“The Lost Key”
Sex Advice from the Torah and the Kabbalah
“The Lost Key” a new documentary about sex advice gleaned from the Torah and Kabbalah, is not only anti-gay and anti-women but also contradictory throughout. The focus begins on Venezuelan
Ricardo Adler whose divorce was very difficult for him and he decided to try to discover how to achieve a fulfilling and lasting marriage. His search took him to Rabbi Manis Friedman, who introduced him to Kabbalah’s ancient secrets to attain the highest form of intimacy. The film than concentrates on his transformation in a new marriage and also looks at how other couples have responded to what the rabbi and the film consider to be a revolutionary way to sexual connection. I ask how revolutionary it can be when it comes from texts written hundreds of years ago. The film claims it is about forgotten wisdom and that it can “inspire society to rediscover intimacy, one bedroom at a time”. I say, “Give me a break, sex has not changed since the beginning of time and while methods vary, sex has remained the same”.
“The Lost Key” has absolutely nothing new to say and it is reminiscent of the religion classes of the 1950s. Ricardo Adler gives Rabbi Manis Friedman, credit for saving his love life and course for happiness by teaching him the Kabbalah’s ancient secrets for achieving intimacy and that is what this film is; a tribute to the rabbi and not much more than that. What is said and seen here is completely outdated both in regards to sex, but also regarding gender equality and to the rights of people of diverse sexual orientations. It is ultra-conservative and it seems to me that it attempts to teach that intimacy is the best when it involves giving and receiving (duh!!!) but I do need a rabbi or anyone else to tell me that. But that is not all— Rabbi Friedman maintains and insists that only a man can do the giving and that the woman is the one who gets the receiving. (Does his wife dare to tell him that she is in the mood for receiving or does only he get to say when he feels like giving?). What this means according to the rabbi is that the penis is the only giver and the uterus is the only receiver. Therefore penetration of the vagina is the only acceptable way for couples to achieve intimacy. After all, the rabbi says, “The harmony of giving and receiving is something that exists only between a man and a woman”. Does this mean that there is no intimacy in this world outside of sexual intimacy and that those who practice it differently are therefore, by biblical definition, abominations?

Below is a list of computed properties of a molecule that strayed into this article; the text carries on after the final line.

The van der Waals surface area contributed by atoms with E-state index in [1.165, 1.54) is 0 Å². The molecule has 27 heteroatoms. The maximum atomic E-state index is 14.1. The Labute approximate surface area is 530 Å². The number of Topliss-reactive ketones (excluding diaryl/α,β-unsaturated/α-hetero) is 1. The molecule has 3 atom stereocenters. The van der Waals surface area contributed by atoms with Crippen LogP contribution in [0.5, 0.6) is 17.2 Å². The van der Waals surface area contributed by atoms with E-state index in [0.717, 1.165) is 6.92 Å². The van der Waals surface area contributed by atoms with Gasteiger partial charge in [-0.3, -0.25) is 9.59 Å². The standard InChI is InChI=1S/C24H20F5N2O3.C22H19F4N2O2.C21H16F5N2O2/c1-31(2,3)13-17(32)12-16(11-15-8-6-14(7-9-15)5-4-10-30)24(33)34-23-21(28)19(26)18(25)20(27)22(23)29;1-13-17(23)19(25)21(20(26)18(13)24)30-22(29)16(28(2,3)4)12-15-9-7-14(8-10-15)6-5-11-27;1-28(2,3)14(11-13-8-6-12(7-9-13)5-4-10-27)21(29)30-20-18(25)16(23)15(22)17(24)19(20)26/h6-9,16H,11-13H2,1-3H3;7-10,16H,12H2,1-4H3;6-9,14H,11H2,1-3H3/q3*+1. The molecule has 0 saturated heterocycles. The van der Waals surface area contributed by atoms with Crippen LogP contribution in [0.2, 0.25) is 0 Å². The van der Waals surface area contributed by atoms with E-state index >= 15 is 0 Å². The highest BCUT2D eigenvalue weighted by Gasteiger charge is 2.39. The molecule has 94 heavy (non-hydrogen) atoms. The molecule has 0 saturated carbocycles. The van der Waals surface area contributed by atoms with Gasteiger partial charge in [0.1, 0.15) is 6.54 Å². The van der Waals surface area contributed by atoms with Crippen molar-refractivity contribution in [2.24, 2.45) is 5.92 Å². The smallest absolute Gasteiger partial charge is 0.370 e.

The film has been winning prizes at festivals but that is because of the make up of the audiences where the majority consider themselves to be heteronormative. It will be even more interesting to hear the reactions when it is screened in liberal cities like Boston where there is a huge Jewish population that is made up of all the colors of the rainbow. I do not think that the rabbi’s definition of intimacy will float there.
The film puts women in a passive role by frequently saying that females are categorically incapable of any performing any role in intimate relationships other than being a receptacle. Further, Rabbi Friedman states that the missionary position is the one and only route for achieving intimacy (since the man does what he does while the woman waits to receive him.